Why did you decide to be a part of the Australian Cobotics Centre?
The main reason behind this was the fact that Australian Cobotics Centre provide me with an opportunity to work with prominent scholars in this area and to pursue my research interests in this field. Working with centre will also allow me to interact with the industry and to get firsthand knowledge about the workforce issues in manufacturing sector and to work on solutions to those issues. It will be an opportunity to contribute into an effort to enhance manufacturing capacity and increase Australia’s manufacturing potential.
What project are you most proud of throughout your career and why?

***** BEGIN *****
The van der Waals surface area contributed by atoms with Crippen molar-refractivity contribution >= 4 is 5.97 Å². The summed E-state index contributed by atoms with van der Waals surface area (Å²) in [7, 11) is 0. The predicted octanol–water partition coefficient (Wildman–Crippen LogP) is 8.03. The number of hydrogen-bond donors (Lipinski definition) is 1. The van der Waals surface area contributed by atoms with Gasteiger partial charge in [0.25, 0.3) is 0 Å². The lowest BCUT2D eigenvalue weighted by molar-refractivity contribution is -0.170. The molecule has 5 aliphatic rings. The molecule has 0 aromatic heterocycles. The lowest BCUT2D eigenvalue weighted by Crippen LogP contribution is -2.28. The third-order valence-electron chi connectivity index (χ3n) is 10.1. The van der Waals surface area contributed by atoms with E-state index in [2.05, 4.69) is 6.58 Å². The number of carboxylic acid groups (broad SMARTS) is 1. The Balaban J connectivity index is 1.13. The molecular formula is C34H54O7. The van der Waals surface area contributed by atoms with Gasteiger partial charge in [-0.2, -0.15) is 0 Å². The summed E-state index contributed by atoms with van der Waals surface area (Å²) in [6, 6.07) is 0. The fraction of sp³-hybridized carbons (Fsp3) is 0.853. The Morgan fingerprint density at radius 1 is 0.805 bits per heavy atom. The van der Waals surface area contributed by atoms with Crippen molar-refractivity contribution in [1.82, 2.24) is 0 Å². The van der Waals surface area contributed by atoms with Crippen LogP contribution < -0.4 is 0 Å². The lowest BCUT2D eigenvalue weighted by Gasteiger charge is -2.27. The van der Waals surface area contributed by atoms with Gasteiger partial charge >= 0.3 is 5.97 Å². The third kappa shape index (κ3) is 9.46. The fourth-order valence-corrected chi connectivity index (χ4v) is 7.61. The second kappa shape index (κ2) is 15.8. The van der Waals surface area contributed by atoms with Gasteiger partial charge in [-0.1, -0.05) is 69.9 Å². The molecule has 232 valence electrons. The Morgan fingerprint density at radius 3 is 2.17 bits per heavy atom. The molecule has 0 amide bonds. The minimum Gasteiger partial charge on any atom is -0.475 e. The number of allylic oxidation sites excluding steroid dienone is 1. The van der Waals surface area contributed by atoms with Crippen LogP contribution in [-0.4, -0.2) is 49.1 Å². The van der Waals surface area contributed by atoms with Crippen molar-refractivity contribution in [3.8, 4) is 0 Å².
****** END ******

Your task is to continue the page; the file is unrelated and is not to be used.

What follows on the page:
One of the projects on which I worked during my masters was on how organizations going through adversities and uncertainties caused by changes in external environments can bounce back from such situations and remain competitive by developing capacity of resilience through strategic alignment of resources. At that time, the industry was going through a variety of challenges caused by global economic crises. This was one of the initial attempts endeavoured by the academia to provide policy guidelines to industry and government on how to tackle such crises and to remain competitive. I am further expanding this work in my PhD and research I am doing with ACC.
What do you hope the long-term impact of your work will be?